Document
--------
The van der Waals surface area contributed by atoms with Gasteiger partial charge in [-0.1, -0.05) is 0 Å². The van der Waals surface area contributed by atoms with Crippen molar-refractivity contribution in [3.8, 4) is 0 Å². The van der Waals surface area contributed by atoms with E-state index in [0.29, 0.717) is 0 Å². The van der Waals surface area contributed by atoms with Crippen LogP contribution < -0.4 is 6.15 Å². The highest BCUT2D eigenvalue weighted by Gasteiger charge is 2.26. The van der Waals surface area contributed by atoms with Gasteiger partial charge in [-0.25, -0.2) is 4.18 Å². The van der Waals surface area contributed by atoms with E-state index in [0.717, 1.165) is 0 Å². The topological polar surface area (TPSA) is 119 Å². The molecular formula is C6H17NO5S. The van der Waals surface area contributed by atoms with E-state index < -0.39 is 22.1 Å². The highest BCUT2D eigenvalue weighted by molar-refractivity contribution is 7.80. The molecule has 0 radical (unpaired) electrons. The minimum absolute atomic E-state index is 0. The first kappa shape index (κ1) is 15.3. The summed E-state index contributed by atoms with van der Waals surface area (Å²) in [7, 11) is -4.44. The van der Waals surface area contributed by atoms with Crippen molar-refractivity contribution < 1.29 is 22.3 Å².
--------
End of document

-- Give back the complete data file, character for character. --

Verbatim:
The van der Waals surface area contributed by atoms with Gasteiger partial charge in [-0.1, -0.05) is 0 Å². The van der Waals surface area contributed by atoms with Crippen molar-refractivity contribution in [3.8, 4) is 0 Å². The van der Waals surface area contributed by atoms with E-state index in [0.29, 0.717) is 0 Å². The van der Waals surface area contributed by atoms with Crippen LogP contribution < -0.4 is 6.15 Å². The highest BCUT2D eigenvalue weighted by Gasteiger charge is 2.26. The van der Waals surface area contributed by atoms with Gasteiger partial charge in [-0.25, -0.2) is 4.18 Å². The van der Waals surface area contributed by atoms with E-state index in [0.717, 1.165) is 0 Å². The topological polar surface area (TPSA) is 119 Å². The molecular formula is C6H17NO5S. The van der Waals surface area contributed by atoms with E-state index < -0.39 is 22.1 Å². The highest BCUT2D eigenvalue weighted by molar-refractivity contribution is 7.80. The molecule has 0 radical (unpaired) electrons. The minimum absolute atomic E-state index is 0. The first kappa shape index (κ1) is 15.3. The summed E-state index contributed by atoms with van der Waals surface area (Å²) in [7, 11) is -4.44. The van der Waals surface area contributed by atoms with Crippen molar-refractivity contribution < 1.29 is 22.3 Å².